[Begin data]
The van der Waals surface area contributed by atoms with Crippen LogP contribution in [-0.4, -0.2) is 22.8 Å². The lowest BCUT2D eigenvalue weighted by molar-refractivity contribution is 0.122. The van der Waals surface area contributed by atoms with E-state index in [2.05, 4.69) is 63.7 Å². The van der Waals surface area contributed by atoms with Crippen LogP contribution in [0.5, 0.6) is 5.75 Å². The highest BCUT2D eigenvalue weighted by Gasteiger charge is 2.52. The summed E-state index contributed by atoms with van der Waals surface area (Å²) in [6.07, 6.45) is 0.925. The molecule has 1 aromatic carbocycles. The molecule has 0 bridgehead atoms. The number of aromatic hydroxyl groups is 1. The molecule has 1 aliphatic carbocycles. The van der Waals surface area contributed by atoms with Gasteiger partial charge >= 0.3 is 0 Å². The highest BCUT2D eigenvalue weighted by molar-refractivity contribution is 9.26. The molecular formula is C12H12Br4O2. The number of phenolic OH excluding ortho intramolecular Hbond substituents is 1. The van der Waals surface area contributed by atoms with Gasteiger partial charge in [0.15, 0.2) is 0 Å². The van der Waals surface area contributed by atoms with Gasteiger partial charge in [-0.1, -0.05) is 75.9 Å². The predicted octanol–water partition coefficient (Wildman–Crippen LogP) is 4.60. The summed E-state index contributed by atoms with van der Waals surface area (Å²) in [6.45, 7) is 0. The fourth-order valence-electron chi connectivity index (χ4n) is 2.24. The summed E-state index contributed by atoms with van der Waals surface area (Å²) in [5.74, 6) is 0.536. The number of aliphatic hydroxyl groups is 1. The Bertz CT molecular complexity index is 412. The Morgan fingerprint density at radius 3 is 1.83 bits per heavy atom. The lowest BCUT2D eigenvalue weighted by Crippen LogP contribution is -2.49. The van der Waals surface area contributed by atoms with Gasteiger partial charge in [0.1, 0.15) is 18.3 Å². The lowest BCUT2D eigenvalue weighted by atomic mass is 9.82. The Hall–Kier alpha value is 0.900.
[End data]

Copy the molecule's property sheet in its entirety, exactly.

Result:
The van der Waals surface area contributed by atoms with Crippen LogP contribution in [-0.4, -0.2) is 22.8 Å². The lowest BCUT2D eigenvalue weighted by molar-refractivity contribution is 0.122. The van der Waals surface area contributed by atoms with E-state index in [2.05, 4.69) is 63.7 Å². The van der Waals surface area contributed by atoms with Crippen LogP contribution in [0.5, 0.6) is 5.75 Å². The highest BCUT2D eigenvalue weighted by Gasteiger charge is 2.52. The summed E-state index contributed by atoms with van der Waals surface area (Å²) in [6.07, 6.45) is 0.925. The molecule has 1 aromatic carbocycles. The molecule has 0 bridgehead atoms. The number of aromatic hydroxyl groups is 1. The molecule has 1 aliphatic carbocycles. The van der Waals surface area contributed by atoms with Gasteiger partial charge >= 0.3 is 0 Å². The highest BCUT2D eigenvalue weighted by molar-refractivity contribution is 9.26. The molecular formula is C12H12Br4O2. The number of phenolic OH excluding ortho intramolecular Hbond substituents is 1. The van der Waals surface area contributed by atoms with Gasteiger partial charge in [0.15, 0.2) is 0 Å². The van der Waals surface area contributed by atoms with Gasteiger partial charge in [-0.1, -0.05) is 75.9 Å². The predicted octanol–water partition coefficient (Wildman–Crippen LogP) is 4.60. The summed E-state index contributed by atoms with van der Waals surface area (Å²) in [6.45, 7) is 0. The fourth-order valence-electron chi connectivity index (χ4n) is 2.24. The summed E-state index contributed by atoms with van der Waals surface area (Å²) in [5.74, 6) is 0.536. The number of aliphatic hydroxyl groups is 1. The Bertz CT molecular complexity index is 412. The Morgan fingerprint density at radius 3 is 1.83 bits per heavy atom. The lowest BCUT2D eigenvalue weighted by Crippen LogP contribution is -2.49. The van der Waals surface area contributed by atoms with Gasteiger partial charge in [0.1, 0.15) is 18.3 Å². The lowest BCUT2D eigenvalue weighted by atomic mass is 9.82. The Hall–Kier alpha value is 0.900.